Jennifer Lawrence Speaks Out on Hollywood Pay Gap: Ill Always Make Less Because of My Vagina
One year later, and Jennifer Lawrence is telling fans to look up her salary for Oscar-nominated apocalypse film “Don’t Look Up.”
The Oscar winner previously clarified that she was “extremely fortunate and happy” with her salary deal for the Adam McKay film, which gave Lawrence top billing but a $5 million-less paycheck compared to co-star Leonardo DiCaprio. Still, Lawrence said in a new Vogue cover story that such pay gaps remain frustrating overall, citing that she was paid less than her male co-stars on “American Hustle” in 2013 for a role which Lawrence earned an Oscar nod for.
“It doesn’t matter how much I do,” Lawrence said. “I’m still not going to get paid as much as that guy, because of my vagina?”
Lawrence also addressed the sexism and misogyny of American politics, culminating in the recent overturn of Roe v. Wade.
The “Winter’s Bone” actress told Vanity Fair last year that “Don’t Look Up” co-star DiCaprio was “very gracious” about her getting top billing, as she was the first actor to read the script; McKay also said he wrote the part of an astronomy grad student for her.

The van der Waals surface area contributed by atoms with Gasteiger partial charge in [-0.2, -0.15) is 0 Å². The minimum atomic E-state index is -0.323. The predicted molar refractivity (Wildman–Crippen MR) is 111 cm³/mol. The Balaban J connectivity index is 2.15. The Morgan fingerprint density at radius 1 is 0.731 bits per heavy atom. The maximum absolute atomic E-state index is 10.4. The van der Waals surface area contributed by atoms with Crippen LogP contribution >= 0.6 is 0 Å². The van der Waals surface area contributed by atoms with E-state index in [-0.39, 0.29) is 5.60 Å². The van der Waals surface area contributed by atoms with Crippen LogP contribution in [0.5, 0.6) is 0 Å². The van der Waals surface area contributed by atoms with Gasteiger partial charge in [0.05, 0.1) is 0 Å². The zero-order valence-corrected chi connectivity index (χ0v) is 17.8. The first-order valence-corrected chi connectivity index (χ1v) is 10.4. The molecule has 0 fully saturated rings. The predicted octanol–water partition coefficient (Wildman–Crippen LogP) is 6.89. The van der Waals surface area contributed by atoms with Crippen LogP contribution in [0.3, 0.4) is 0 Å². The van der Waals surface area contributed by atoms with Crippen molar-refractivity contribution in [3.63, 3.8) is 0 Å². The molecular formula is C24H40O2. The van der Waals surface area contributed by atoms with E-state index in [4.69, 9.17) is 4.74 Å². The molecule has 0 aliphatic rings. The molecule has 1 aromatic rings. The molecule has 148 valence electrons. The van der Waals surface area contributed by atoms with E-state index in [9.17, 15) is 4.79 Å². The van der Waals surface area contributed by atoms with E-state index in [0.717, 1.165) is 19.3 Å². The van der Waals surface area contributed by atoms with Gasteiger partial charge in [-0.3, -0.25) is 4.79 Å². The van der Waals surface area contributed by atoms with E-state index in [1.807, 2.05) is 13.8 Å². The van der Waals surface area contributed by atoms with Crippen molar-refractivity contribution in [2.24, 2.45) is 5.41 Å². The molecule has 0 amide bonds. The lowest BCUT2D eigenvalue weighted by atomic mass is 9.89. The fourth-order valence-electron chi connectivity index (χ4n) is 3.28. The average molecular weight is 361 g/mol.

“I think we had something called a Laverne & Shirley, which is this billing they invented where it’s an equal billing. But I guess maybe somewhere down the line, I kicked the stone further, like, ‘What if it wasn’t equal?’” Lawrence said.
An annual Variety report on acting salaries in Hollywood published in August 2021 stated that DiCaprio earned $30 million for “Don’t Look Up” and Lawrence was paid $25 million. As Vanity Fair noted, Lawrence made 83 cents to DiCaprio’s dollar, exactly reflective of the reported 2020 gender pay gap in America.
“Yeah, I saw that too,” Lawrence said at the time. “Look, Leo brings in more box office than I do. I’m extremely fortunate and happy with my deal. But in other situations, what I have seen — and I’m sure other women in the workforce have seen as well — is that it’s extremely uncomfortable to inquire about equal pay. And if you do question something that appears unequal, you’re told it’s not gender disparity but they can’t tell you what exactly it is.”
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